The EESC welcomes the ambition to accelerate and raise the reduction of CO2 emissions in order to comply with the objectives set in the European Climate Law and the European Green Deal and fully supports the overarching objective of a 55% CO2 reduction by 2030 and a carbon neutral economy by 2050.
The EESC is supportive of the proposed measures and for that reason also sees it as extremely important that the problems inherent in the envisaged transition are addressed and resolved in an adequate manner. This, in our opinion, is a fundamental condition for success.
It is therefore important that the potentially negative effects of the proposed measures on the competitiveness of European industry and service providers, both in carbon intensive sectors and in general, are analysed very carefully and measures are taken in order to prevent, as far as possible, negative effects on the economy and negative social effects such as unemployment, energy poverty or mobility poverty.
The EESC takes note that the resources available for upskilling and reskilling and for the solution of negative social effects following from the ETS proposal will depend on the fate of proposals still pending before the co-legislators, including the creation of a Social Climate Fund. The EESC, while approving these proposals as such, still questions whether the resources available will be sufficient even if the financing proposals were approved without significant amendments.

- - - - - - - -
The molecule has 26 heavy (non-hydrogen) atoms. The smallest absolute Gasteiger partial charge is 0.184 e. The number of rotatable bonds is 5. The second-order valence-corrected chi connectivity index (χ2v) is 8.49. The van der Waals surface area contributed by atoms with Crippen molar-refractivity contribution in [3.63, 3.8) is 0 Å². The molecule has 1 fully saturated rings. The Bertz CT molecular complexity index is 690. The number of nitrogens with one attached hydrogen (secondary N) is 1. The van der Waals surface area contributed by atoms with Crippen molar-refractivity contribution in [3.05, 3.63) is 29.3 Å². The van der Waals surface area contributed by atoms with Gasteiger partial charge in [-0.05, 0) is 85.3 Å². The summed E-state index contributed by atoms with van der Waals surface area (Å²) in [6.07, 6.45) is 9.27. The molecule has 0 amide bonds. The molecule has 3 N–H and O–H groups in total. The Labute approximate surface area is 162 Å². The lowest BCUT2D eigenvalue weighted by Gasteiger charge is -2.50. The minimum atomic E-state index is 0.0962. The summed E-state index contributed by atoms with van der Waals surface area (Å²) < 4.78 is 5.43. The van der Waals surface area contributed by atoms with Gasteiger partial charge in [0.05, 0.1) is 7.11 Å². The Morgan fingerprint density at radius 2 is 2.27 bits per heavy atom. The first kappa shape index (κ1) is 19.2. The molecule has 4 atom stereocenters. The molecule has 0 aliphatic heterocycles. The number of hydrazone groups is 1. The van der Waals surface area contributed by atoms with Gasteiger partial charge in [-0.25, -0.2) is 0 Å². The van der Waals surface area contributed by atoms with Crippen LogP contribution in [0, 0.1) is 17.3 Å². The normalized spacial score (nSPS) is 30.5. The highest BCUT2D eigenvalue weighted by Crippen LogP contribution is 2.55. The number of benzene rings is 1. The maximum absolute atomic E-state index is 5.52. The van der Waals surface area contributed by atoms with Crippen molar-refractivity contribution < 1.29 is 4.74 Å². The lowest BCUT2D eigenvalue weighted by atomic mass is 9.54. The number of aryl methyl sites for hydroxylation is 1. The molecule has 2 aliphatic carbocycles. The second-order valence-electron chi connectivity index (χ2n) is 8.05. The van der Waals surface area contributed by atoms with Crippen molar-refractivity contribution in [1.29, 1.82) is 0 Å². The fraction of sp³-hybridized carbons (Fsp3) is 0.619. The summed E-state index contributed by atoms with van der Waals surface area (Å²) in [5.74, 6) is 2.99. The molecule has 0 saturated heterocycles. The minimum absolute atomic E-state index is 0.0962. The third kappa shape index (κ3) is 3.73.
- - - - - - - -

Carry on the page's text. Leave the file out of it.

It is also necessary to consider the way climate issues are dealt with worldwide and to avoid divergences that may put European business at a disadvantage. The EESC refers in this connection to its opinion on the Carbon Border Adjustment Mechanism (CBAM), among others.
The accelerated pace and the high ambition level of CO2 reductions and reduced availability of greenhouse gas allowances will mean higher costs for all sectors covered by the ETS system. While some sectors will be protected by the CBAM (Carbon Border Adjustment Mechanism), this will negatively influence competitiveness on the world market unless a substantial number of states follow the EU lead, which is still not known. Measures to support exports may be required and the EESC points to the need to find efficient solutions that are compatible with the WTO framework, to which end the European Commission should take immediate political action. In addition, all of the EU's bilateral trade agreements need to be modified accordingly.
The EESC also questions whether the increased cost level provoked by the modifications of the ETS may have negative effects on the prospects of recovery following the COVID-19 crisis.
EESC draws attention to the fact that maritime transport is one of the sectors where CO2 reduction is particularly difficult and costly on the 2030 horizon, but that the sector has nonetheless indicated that it will achieve climate neutrality by 2050. The European Commission should look into whether the planned inclusion of maritime transport might provoke a general price increase on emission allowances with repercussions on all ETS sectors.